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Tughluq: Major projects, agrarian measures, bureaucracy of Muhammad Tughluq: Part II

Tughluq: Major projects, agrarian measures, bureaucracy of Muhammad Tughluq: Part II

Bureaucracy of Muhammad Tughluq

  • To implement his progressive ideas, he needed a progressive administrative machinery. His approach towards the nobility was not based on racial, or on narrow religious considerations.
  • He welcomed not only those families which had been settled in India for long, and had served previous rulers but also admitted to the service persons from the artisan or other classes/castes despised by the Turks, such as gardeners, barbers, cooks, weavers, wine-distillers, musicians, etc.
  • Composition of Mohammad Bin Tughlaq’s bureaucracy –
    • Turks were the ruling elites from the beginning of the Delhi Sultanate and they continued to be part of Tughlaq’s bureaucracy.
    • Foreign elements – Tughlaq gave great patronage to foreigners and called them aziz (friend) and gave them lavish gifts. Foreigners included Khurasanis, Afghans, Mongols etc. For ex – Malik Makh, Malik Shahu were Afghan nobles.
    • Indian converts – like Aziz-ud-din Khammar, a distiller, was made Governor of Malwa.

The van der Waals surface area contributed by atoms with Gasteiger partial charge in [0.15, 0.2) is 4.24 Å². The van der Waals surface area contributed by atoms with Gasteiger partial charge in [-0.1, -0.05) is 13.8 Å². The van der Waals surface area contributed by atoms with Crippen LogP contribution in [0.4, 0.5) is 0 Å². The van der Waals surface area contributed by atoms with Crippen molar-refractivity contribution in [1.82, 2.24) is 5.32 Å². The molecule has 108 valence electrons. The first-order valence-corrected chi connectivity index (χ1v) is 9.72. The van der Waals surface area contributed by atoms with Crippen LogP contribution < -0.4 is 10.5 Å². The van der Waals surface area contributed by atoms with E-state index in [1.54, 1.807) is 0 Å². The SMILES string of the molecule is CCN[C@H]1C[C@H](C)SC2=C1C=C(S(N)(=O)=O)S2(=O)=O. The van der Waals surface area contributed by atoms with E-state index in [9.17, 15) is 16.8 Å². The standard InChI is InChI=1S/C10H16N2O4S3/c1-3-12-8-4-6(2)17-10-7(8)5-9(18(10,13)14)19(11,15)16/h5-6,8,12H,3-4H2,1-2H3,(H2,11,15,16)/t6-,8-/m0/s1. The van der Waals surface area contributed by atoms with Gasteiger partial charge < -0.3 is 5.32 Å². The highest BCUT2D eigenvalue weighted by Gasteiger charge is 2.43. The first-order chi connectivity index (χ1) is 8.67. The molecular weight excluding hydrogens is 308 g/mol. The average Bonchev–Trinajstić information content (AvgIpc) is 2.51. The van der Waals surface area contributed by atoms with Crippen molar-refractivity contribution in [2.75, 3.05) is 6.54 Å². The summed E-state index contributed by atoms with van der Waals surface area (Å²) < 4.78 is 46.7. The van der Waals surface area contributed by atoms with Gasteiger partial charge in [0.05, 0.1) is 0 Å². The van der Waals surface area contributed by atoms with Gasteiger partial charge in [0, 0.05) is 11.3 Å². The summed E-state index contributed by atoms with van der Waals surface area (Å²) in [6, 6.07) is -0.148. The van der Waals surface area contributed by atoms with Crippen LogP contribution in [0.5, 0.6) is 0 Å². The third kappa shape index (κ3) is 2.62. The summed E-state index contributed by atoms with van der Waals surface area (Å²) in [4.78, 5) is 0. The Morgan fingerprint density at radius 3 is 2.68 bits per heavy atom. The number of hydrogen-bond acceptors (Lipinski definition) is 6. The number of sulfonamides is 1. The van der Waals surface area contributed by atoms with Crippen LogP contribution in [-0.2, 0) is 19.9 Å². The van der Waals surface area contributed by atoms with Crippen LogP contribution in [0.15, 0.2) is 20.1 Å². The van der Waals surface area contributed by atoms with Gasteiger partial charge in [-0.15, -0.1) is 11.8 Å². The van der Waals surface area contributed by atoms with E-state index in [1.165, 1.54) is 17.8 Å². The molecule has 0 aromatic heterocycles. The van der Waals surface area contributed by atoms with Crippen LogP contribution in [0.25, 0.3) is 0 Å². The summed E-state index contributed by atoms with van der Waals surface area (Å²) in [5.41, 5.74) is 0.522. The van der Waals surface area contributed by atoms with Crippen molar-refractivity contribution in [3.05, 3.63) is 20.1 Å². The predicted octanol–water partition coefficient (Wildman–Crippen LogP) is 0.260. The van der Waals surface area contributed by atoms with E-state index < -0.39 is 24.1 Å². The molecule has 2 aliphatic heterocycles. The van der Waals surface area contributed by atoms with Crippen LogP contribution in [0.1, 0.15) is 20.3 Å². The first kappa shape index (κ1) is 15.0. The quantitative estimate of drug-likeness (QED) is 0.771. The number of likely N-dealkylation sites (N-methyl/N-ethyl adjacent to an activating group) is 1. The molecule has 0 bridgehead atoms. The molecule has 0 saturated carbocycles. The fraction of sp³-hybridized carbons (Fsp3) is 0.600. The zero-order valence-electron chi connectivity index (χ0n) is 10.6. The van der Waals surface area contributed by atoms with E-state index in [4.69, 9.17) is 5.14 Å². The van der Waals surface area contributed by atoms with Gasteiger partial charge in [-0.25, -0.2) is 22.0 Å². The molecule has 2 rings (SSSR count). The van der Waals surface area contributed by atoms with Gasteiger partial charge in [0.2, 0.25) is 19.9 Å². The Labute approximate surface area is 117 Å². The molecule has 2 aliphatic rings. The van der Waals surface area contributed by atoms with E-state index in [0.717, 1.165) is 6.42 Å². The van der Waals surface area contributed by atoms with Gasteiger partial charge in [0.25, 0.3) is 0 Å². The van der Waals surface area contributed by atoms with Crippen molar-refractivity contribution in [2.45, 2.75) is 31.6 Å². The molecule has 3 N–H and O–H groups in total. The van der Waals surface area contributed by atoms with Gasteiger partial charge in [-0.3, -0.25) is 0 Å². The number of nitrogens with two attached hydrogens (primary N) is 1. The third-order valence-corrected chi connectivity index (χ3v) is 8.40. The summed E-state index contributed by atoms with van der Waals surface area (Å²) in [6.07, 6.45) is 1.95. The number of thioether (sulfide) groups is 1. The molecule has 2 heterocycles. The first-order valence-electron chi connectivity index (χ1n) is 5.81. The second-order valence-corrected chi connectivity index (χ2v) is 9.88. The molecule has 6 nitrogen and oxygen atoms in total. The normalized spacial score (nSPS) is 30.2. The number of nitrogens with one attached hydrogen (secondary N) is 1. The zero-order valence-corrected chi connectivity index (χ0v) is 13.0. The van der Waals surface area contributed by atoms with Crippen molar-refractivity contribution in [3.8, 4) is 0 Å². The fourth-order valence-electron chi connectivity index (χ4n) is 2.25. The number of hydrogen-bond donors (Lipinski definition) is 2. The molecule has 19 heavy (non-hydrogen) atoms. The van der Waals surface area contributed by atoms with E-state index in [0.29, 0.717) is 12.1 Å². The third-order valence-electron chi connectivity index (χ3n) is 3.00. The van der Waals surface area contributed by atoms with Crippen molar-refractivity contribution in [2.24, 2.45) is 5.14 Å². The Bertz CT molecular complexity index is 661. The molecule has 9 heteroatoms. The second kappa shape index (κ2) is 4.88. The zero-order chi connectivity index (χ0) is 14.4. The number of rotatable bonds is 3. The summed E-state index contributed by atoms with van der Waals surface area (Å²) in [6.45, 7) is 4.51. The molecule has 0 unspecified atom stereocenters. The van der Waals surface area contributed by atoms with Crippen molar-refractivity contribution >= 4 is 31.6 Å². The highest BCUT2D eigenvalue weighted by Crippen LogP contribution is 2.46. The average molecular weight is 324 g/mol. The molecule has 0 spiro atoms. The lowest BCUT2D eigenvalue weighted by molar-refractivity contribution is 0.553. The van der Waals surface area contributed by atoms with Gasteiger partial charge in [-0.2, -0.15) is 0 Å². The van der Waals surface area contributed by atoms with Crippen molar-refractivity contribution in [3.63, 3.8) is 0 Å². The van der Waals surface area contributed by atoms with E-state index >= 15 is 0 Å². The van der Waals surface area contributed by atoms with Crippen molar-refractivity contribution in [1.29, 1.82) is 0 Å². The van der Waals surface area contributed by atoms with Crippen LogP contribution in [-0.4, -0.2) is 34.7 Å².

• Hindus – Bhiran Rai, Sai Raj Dhara, Barani mentions Kishan Bazran Indri who was made governor of Sehwan (Sindh).
    • Religious classes – Muhammad bin Tughlaq also tried to induct into the administration members of the religious classes, especially the sufis.
    • Artisans or other classes despised by the Turks, such as gardeners, barbers, cooks, weavers, wine-distillers, musicians Artisans and other classes -Najba, a singer, was given charge of Badaun, then Gujarat and Multan, Aziz- ud-din Khammar, a wine- distiller, was made incharge of Malwa, Peera Mali, a gardener, rose to be Diwan-i-Wizarat.
  • Barani severely criticises Muhammad bin Tughlaq for appointing these low, ignoble people and pours scorn on “the clerks and grain-merchants (bania) who could not distinguish the front of a horse from its tail.”
  • Mohammad Bin Tughlaq tried to take the first faltering steps towards a composite ruling class consisting of Hindus and Muslims.
  • Even more importantly, he tried to rise above the narrow limitations of class and caste, inducting into service not only people of land-owning classes, but men belonging to low, or artisan classes.